I have this neat little book by filmmaker Tony Bills called Movie Speak — it’s a guide to the language used on film sets, stuff I often don’t know because I hardly ever get to be on a film set. “Dress to camera” means to arrange a prop or person to see it best, usually by moving it into frame. The word “cheat” is also used a lot for this, that’s the one I know. You have a perfect composition of a guy leaning on a desk but you want to see the telephone, but it’s not visible, so you get the props guy to slide it into view, a deliberate continuity error which you’re confident you can get away with because the angle is so different from the wide shot, or because you haven’t established the position of the phone yet.

Walter Murch says some good stuff somewhere about hieroglyphs, or anywat about ancient Egyptian figure drawing. People look kind of odd in these things, and he says it’s because they arranged the body parts into their most recognizable aspect. The body and limbs are frontal so you can see the shape and the number of limbs, but the feet sideways so you can see how the feet stick out. The hands are turned in a way that’s not impossible but not exactly natural, so you can distinguish the fingers. The heads are sideways so you can see what a nose is.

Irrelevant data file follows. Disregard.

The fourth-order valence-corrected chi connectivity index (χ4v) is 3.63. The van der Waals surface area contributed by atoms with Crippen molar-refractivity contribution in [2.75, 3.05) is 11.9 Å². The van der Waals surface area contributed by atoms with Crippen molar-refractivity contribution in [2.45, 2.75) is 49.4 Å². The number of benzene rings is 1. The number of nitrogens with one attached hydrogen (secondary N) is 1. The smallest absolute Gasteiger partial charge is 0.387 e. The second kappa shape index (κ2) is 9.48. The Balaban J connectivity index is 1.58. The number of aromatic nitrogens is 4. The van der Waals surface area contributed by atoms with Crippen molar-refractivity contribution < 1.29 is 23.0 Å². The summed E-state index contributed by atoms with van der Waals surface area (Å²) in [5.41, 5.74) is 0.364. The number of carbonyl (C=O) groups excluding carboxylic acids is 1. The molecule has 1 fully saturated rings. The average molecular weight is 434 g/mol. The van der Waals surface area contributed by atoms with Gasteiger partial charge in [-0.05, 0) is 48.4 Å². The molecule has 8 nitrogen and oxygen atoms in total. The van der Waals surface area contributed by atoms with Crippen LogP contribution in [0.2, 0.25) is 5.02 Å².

Murch says that the way editing fragments space and people is arguable a means of achieving the same goal: showing everything in its most recognisable, or maybe most dramatic aspect.

The most extreme example of this might be Edgar Ulmer’s description of the German expressionists building a whole different set for every camera angle — something I doubt they ever did, at least not consistently. But, given unlimited resources, for that kind of look it might make sense.

Josef Von Sternberg writes in his memoir that when he was an assistant, his director told him to never arrange a chair onscreen in such a way that one leg was behind another, because it would look like it had three legs and some idiot in the audience would get distracted waiting for it to fall over. He seems to take this notion pretty seriously. I think it should be taken seriously but not literally — it’s not primarily a lesson about chair photography, it can apply to everything. Dress to camera.